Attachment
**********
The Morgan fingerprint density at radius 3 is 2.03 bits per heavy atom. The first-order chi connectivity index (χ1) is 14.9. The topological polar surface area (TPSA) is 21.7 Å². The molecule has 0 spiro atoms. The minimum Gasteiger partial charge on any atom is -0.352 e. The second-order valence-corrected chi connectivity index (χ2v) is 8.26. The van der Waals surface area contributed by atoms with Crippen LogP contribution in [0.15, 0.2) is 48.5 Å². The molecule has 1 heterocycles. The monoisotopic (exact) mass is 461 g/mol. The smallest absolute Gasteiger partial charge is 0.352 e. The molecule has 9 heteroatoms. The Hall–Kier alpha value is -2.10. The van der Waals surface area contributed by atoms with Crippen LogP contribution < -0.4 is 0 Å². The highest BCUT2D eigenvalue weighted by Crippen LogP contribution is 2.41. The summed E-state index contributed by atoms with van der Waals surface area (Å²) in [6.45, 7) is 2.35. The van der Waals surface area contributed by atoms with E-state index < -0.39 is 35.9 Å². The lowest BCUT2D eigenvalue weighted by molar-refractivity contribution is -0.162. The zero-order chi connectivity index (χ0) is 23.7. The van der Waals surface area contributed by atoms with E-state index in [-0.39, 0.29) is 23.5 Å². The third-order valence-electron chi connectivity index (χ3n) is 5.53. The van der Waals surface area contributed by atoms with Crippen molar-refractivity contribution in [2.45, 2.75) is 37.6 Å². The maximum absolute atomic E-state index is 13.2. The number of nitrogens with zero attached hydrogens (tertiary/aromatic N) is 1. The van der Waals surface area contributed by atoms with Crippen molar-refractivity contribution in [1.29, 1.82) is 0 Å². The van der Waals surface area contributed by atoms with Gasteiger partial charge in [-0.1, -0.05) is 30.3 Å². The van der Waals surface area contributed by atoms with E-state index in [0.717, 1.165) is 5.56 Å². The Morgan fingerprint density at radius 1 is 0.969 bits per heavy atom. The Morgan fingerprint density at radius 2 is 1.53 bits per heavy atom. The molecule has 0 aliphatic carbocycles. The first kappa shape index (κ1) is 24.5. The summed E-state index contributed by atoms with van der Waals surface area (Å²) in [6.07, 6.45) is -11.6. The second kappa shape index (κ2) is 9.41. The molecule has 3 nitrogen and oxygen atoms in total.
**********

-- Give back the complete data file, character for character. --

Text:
The Morgan fingerprint density at radius 3 is 2.03 bits per heavy atom. The first-order chi connectivity index (χ1) is 14.9. The topological polar surface area (TPSA) is 21.7 Å². The molecule has 0 spiro atoms. The minimum Gasteiger partial charge on any atom is -0.352 e. The second-order valence-corrected chi connectivity index (χ2v) is 8.26. The van der Waals surface area contributed by atoms with Crippen LogP contribution in [0.15, 0.2) is 48.5 Å². The molecule has 1 heterocycles. The monoisotopic (exact) mass is 461 g/mol. The smallest absolute Gasteiger partial charge is 0.352 e. The molecule has 9 heteroatoms. The Hall–Kier alpha value is -2.10. The van der Waals surface area contributed by atoms with Crippen LogP contribution < -0.4 is 0 Å². The highest BCUT2D eigenvalue weighted by Crippen LogP contribution is 2.41. The summed E-state index contributed by atoms with van der Waals surface area (Å²) in [6.45, 7) is 2.35. The van der Waals surface area contributed by atoms with E-state index < -0.39 is 35.9 Å². The lowest BCUT2D eigenvalue weighted by molar-refractivity contribution is -0.162. The zero-order chi connectivity index (χ0) is 23.7. The van der Waals surface area contributed by atoms with E-state index in [-0.39, 0.29) is 23.5 Å². The third-order valence-electron chi connectivity index (χ3n) is 5.53. The van der Waals surface area contributed by atoms with Crippen molar-refractivity contribution in [2.45, 2.75) is 37.6 Å². The maximum absolute atomic E-state index is 13.2. The number of nitrogens with zero attached hydrogens (tertiary/aromatic N) is 1. The van der Waals surface area contributed by atoms with Crippen molar-refractivity contribution in [1.29, 1.82) is 0 Å². The van der Waals surface area contributed by atoms with Gasteiger partial charge in [-0.1, -0.05) is 30.3 Å². The van der Waals surface area contributed by atoms with E-state index in [0.717, 1.165) is 5.56 Å². The Morgan fingerprint density at radius 1 is 0.969 bits per heavy atom. The Morgan fingerprint density at radius 2 is 1.53 bits per heavy atom. The molecule has 0 aliphatic carbocycles. The first kappa shape index (κ1) is 24.5. The summed E-state index contributed by atoms with van der Waals surface area (Å²) in [6.07, 6.45) is -11.6. The second kappa shape index (κ2) is 9.41. The molecule has 3 nitrogen and oxygen atoms in total.